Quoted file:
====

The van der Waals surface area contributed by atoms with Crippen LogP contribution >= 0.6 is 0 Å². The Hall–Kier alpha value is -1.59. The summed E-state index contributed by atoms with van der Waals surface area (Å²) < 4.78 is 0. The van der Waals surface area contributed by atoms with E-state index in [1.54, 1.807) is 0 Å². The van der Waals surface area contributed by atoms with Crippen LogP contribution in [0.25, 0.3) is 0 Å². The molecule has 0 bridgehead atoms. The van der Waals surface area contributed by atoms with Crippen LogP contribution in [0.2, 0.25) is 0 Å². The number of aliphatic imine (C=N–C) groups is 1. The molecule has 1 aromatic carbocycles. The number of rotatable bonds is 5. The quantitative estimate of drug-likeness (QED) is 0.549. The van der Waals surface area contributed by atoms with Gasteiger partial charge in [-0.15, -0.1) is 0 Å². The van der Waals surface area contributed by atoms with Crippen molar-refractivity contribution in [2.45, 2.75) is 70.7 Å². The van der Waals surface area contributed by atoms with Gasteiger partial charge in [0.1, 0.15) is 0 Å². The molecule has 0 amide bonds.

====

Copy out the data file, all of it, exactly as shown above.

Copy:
The van der Waals surface area contributed by atoms with Crippen LogP contribution >= 0.6 is 0 Å². The Hall–Kier alpha value is -1.59. The summed E-state index contributed by atoms with van der Waals surface area (Å²) < 4.78 is 0. The van der Waals surface area contributed by atoms with E-state index in [1.54, 1.807) is 0 Å². The van der Waals surface area contributed by atoms with Crippen LogP contribution in [0.25, 0.3) is 0 Å². The molecule has 0 bridgehead atoms. The van der Waals surface area contributed by atoms with Crippen LogP contribution in [0.2, 0.25) is 0 Å². The number of aliphatic imine (C=N–C) groups is 1. The molecule has 1 aromatic carbocycles. The number of rotatable bonds is 5. The quantitative estimate of drug-likeness (QED) is 0.549. The van der Waals surface area contributed by atoms with Gasteiger partial charge in [-0.15, -0.1) is 0 Å². The van der Waals surface area contributed by atoms with Crippen molar-refractivity contribution in [2.45, 2.75) is 70.7 Å². The van der Waals surface area contributed by atoms with Gasteiger partial charge in [0.1, 0.15) is 0 Å². The molecule has 0 amide bonds.